The 3 Biggest Stressors For Streamers
(And How To Handle Them)
Becoming a successful streamer requires hard work, dealing with uncertainty, and managing a lot of moving parts in front of live audiences, to name a few things. While tons of fun, it can cause a lot of stress and anxiety, especially for those who are trying to make a living from it.
I've spoken to thousands of streamers and here are the three things that streamers find most stressful (and how to handle them).
🏆 1. Worrying That You Won't Live Up To Expectations
Once you've decided to go all-in on streaming and have opened up to your friends and family about it, it can start to feel like you've promised them success. Getting friends and family onboard can be challenging on its own, so adding pressure to succeed on top of that can easily trigger anxiety. Communicating your fears to your loved ones is important as it may help adjust the expectations that you think they have of you.
🌊 2. Trying New Growth Tactics
Growth requires testing a lot of different things: trying new games, starting to collaborate with people (or collaborating with someone new), switching platforms, trying to produce offline content, etc. Not only are you constantly being pushed to learn new skills to successfully execute these tactics quickly, you're also going into it blind with no knowledge of how any of them will affect your stream. Sometimes the thought of it alone is enough to put your stress levels over the top (analysis paralysis, anyone?)
Realistically, the likelihood of any of the tactics mentioned above negatively impacting your channel is very low. The fear here is constantly having to venture into unknown territory - trying new tactics can be scary. They key is to experiment thoughtfully and avoid rash decision making. Plan the success/fail parameters of your experiments ahead of time and know when to roll back, continue, or switch gears.
🌩 3. Negative Self-Talk Over The Numbers
"I won't hit the same views as before, I will have zero viewers, I won't see growth, etc." These thought patterns are all too common among streamers, and this stressor might be the biggest one of all.
When you start noticing that negative self-talk, remind yourself why you started in the first place (this is supposed to be fun, right?). Take a step back and identify what's in your control vs. what's out of your control, and put that energy towards problem-solving whatever is holding you back from getting to that next level. The reality is, there's always something new to try.
🌅 More Ways To Deal With Stress And Anxiety
The best way to start dealing with stress and anxiety is learning to identify how they're triggered and how they negatively affect you specifically. Sometimes they're triggered unpredictably, but other times we know what kinds of situations will eventually lead us there (like burnout, for example).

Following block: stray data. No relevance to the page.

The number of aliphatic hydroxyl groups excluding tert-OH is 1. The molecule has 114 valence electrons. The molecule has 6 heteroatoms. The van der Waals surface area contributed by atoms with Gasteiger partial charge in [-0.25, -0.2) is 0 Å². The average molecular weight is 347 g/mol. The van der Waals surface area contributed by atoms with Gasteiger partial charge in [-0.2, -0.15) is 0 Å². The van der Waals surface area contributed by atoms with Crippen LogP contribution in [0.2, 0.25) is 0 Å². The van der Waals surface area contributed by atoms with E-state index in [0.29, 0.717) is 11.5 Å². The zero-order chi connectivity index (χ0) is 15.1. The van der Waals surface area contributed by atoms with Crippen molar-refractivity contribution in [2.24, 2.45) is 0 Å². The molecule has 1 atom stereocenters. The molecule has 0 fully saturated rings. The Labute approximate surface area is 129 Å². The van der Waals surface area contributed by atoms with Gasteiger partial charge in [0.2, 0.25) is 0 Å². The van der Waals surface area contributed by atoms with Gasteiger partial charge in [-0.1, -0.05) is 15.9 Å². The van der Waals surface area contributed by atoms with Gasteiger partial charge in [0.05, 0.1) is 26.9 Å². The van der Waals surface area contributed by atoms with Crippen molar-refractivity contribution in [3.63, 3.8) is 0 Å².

Listen to your body. It can be hard to know exactly when it's telling you that you've reached your limit, but that balance is important to figure out. If squeezing out a little bit more work feels like a herculean effort, you probably need to take a step back. Also, make a point to distinguish between needing a 15 minute break vs. needing a day or two (or weeks) to really unwind.
Having a plan ready for small breaks is a great way to stay ahead. It can be hard to think clearly if you’re already anxious, so try identifying particularly calming activities ahead of time and lock these activities in as your go-tos. Some examples: closing your eyes for a few minutes, playing a mobile game, sitting outside in the sun, or having a cup of chamomile tea.
Meditation is another great tactic, and one that's been proven to work even in the most stressful of situations. If you're curious about meditation and mindfulness but don't know where to start, Calm does daily ten-minute meditation streams.
Another tip that I really love is taking a second to put things into perspective. Ask yourself, “is this really worth me stressing over?” Most of the time, it’s not. If it’s not something you’ll be thinking about 10 years down the road, cut yourself some slack.
It’s great to be passionate and work hard at something, but sometimes taking things too seriously can negatively impact your performance over the long haul. So for those of you who are way too hard on yourselves, try to look at it that way. In fact, learning to manage your stress and anxiety can help you develop a more efficient work routine.
Nobody can control how stress manifests itself, but everybody can control how it's managed. Simply acknowledging that is a great place to start.
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